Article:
“Warner Bros were looking to their agencies to come up with something that would entice without giving the game away,” says Substance owner Andy Freedman. “Christopher Nolan’s plan was to keep things under wraps so there was little in the way of traditional assets like clips or trailers for the online campaign to use. The Briefcase Hunt was able to fill that gap by providing a focus for UK fans.”
Following clues set via Facebook, players in seven UK cities attempted to locate The Extractor, played by a professional actor, with winners receiving tickets to the world premiere. During the hunt, The Extractor’s suitcase was fitted with a Blupod Bluetooth transmitter so anyone within range was alerted to The Extractor’s presence and received exclusive Inception-related assets.
Media agency PHD delivered blasts of Facebook advertising prior to the game and Orange Wednesdays Film Club posted and messaged the first clue each day on its Facebook page. The hunt generated 20,255 Facebook fans, 3,051 Facebook wall interactions and 50 online articles.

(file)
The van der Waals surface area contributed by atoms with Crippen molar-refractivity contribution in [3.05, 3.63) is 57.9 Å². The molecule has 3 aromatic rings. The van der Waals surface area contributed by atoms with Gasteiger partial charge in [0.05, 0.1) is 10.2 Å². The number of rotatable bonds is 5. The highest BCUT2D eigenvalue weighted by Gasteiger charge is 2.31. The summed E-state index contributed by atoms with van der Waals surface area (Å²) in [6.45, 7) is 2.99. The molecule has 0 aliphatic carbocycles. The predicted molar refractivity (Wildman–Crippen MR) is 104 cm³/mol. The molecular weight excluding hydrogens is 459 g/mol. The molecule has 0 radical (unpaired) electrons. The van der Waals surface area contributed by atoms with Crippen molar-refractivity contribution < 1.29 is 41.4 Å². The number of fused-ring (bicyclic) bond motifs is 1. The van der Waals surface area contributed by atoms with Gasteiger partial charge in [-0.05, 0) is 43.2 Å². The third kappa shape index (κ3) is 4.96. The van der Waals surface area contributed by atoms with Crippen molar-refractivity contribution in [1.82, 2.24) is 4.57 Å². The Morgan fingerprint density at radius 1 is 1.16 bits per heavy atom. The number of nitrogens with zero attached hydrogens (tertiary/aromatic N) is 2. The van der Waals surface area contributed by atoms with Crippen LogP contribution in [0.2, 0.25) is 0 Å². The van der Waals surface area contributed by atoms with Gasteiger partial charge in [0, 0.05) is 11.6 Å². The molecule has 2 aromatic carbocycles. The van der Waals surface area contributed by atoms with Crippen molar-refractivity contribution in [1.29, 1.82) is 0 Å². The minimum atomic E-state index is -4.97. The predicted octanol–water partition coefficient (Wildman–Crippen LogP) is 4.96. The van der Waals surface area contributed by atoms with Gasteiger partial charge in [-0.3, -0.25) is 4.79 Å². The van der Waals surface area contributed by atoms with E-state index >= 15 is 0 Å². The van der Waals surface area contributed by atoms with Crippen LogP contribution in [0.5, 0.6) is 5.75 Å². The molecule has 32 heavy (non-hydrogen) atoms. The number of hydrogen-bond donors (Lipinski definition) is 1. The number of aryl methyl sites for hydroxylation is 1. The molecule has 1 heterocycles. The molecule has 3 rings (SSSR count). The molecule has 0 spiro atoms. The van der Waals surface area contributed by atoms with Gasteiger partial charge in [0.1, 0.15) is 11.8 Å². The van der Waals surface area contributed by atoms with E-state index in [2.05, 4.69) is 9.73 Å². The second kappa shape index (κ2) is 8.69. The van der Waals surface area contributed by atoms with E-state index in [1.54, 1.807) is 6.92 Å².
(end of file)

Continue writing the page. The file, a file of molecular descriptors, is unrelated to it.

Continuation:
Beyond the 78 active hunt participants, the campaign built a committed online community: “It became like a spectator sport,” says Freedman, who estimates that the hunt generated at least $231,000 (£150,000) in media value.
CASE STUDY: The Imaginarium Of Dr Parnassus
The marketing brief for The Imaginarium Of Dr Parnassus was to avoid the niche label and to break the film out to a broad demographic. The film’s UK box office of $4.9m (£3.2m) — Terry Gilliam’s biggest since 12 Monkeys in 1995 — is testament to a successful campaign, even more impressive bearing in mind Lionsgate UK released it before any other territory in the world including the US.
As Lionsgate UK’s head of marketing, Georgia Kaufman, explains: “There was a risk in going smaller and targeting Gilliam fans and the older cinema-goer. We wanted to reach a wider audience.”
The campaign combined a poster and trailer campaign with digital innovation: “We created an impactful poster for a London Underground four- and 12-sheet campaign, partnered with Bluetooth [mobile] and Transvision which played out spots in five big London stations inviting commuters to download content to their handsets, launched a world exclusive trailer on Yahoo! and created a website competition,” she says.